Love Tracked Me Down and Set Me Free

A sermon preached 8-25-13 @ Grace Church (Episcopal) Great Barrington, MA Lee Cheek, Licensed Lay Preacher
Pentecost 14, Proper 16C
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“I am happy to join with you today in what will go down in history as the greatest demonstration for freedom in the history of our nation.”

So began the speech by Dr. Martin Luther King, Jr., at the Lincoln Memorial 50 years ago August 28. Valerie and Howard Smith were there that day, not very far from where Dr. King was speaking. They listened as he continued to note that even though the Emancipation Proclamation had been issued, not much had changed:

“100 years later, the Negro is not free;
100 years later, the life of the Negro is still sadly crippled by the manacles of segregation and the chains of discrimination;
100 years later, the Negro lives on a lonely island of poverty in the midst of a vast ocean of material prosperity;
100 years later, the Negro is still languished in the corners of American society and finds himself in exile in his own land.
So we’ve come here today to dramatize a shameful condition.”

Oh, how I wish I could hear Dr King preach on today’s gospel! For what he and so many other courageous, self-sacrificing men and women had been doing in the southern states before they arrived in Washington that day was what Jesus was doing in the synagogue that sabbath two thousand years ago: dramatizing a shameful condition so that everyone can be set free.

Let me set the scene with a few of its elements: a public place, a synagogue where a crowd is gathered to listen to Jesus teach.

A woman in crippled, bent over and in need of healing remains unseen by the leaders of her synagogue, curiously unseen for 18 years.

Jesus sees her before she sees him. He calls to her: “woman you are set free!” He lays his hands on her. She immediately stands up straight and begins to praise God.

The synagogue leaders justify their distance from the bent-over woman by indignantly pointing out that a sabbath work rule should not be broken for any reason!

But Jesus is using this spontaneous work of healing on purpose as an opportunity to dramatize that God is still at work on creation, not having finshed it until all people have been made whole and redeemed.

Jesus—who according to Luke actually dines with these folks from time to time—points out their hypocrisy of compassion for animals above this “daughter of Abraham.” Pointedly so, for not only is he restoring her dignity and blessedness, he is reminding them that they are her brothers, and they are all blessed and covenanted children of God, their creator.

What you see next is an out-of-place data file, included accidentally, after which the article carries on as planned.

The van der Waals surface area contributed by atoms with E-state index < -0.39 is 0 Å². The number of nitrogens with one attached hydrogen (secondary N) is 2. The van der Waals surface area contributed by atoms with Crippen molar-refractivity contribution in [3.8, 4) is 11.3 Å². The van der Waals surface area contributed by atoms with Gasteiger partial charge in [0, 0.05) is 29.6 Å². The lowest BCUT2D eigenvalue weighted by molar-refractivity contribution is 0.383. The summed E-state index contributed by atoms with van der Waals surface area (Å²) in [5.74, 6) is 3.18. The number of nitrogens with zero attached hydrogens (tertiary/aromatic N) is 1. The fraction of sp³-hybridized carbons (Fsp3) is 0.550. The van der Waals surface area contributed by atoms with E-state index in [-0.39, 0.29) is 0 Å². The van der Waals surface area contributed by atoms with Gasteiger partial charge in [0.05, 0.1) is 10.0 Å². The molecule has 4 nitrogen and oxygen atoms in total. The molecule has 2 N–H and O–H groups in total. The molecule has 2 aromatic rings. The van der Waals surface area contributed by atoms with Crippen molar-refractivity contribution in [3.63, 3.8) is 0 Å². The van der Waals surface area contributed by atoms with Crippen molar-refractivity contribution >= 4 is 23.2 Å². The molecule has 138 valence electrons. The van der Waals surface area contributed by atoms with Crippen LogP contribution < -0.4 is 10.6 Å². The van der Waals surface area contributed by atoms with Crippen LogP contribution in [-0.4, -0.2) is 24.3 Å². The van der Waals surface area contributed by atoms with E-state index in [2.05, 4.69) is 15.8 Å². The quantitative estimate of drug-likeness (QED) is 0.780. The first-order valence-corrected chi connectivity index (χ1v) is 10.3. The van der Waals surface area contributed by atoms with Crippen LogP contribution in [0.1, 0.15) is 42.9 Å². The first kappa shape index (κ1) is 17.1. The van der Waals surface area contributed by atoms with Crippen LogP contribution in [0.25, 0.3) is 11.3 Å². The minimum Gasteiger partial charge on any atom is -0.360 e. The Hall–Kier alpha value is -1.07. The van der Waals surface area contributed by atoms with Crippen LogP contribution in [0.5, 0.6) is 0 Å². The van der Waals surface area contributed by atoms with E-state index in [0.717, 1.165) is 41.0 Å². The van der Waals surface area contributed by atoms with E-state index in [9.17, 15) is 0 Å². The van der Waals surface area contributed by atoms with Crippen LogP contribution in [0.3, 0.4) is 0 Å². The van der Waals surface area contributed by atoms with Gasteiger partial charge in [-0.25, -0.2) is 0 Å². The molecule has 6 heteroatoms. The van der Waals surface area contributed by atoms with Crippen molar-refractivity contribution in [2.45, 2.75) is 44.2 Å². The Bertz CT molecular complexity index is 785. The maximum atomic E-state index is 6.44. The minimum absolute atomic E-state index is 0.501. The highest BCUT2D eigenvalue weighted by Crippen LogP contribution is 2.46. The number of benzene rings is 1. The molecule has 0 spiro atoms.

Then Jesus shatters the sound barrier when he names Satan as the one who has bound her. Satan—the all-too-human power to be blind to the suffering of another human being and justify it with a label. Or a fist, a whip, a gun. Or a law that privileges the high and mighty.

The truth of this leads to the shameful recognition that those who exploit the weak for their meager resources, strip them of their dignity for economic convenience, and imperil their health are themselves bent over and spiritually crippled by Satan’s bondage.

They are crippled and bent as surely the woman they refuse to recognize as sister. They will refuse to admit it then, but they, too, are in need of healing and it is Love which has come to set them free.

Jesus is always showing us that God is Love, and that day as on other occasions he is showing us that Love does not rest on the Sabbath, nor any other day of the week. This Spirit of Love, this Holy Hound of Heaveniv, will chase us down at work, in our homes, on our streets—even inside a synagogue or a church—to touch us and heal us, un-blind us and redeem us back into the family of humanity as equal and diverse children of God.

This Love dreams to free us from having to hate anyone. This Love dreams to set us free from a never-ending chain of revenge. This Love dreams to give us the strength to love and stand tall for justice.

Tracked down himself by this Spirit of God, Jesus boldly picked up the golden thread of his people’s prophetic ethic of justice and love, and refused any contradiction of it. Even to the end of being lynched on a cross, caught in the crosshairs of corrupt politics of empire and accommodation.

But what seemed like the end then, became a new beginning for the human family when this Holy-Spirit-of-Love-in-History was given to the world by Jesus, the Forgiving Victim.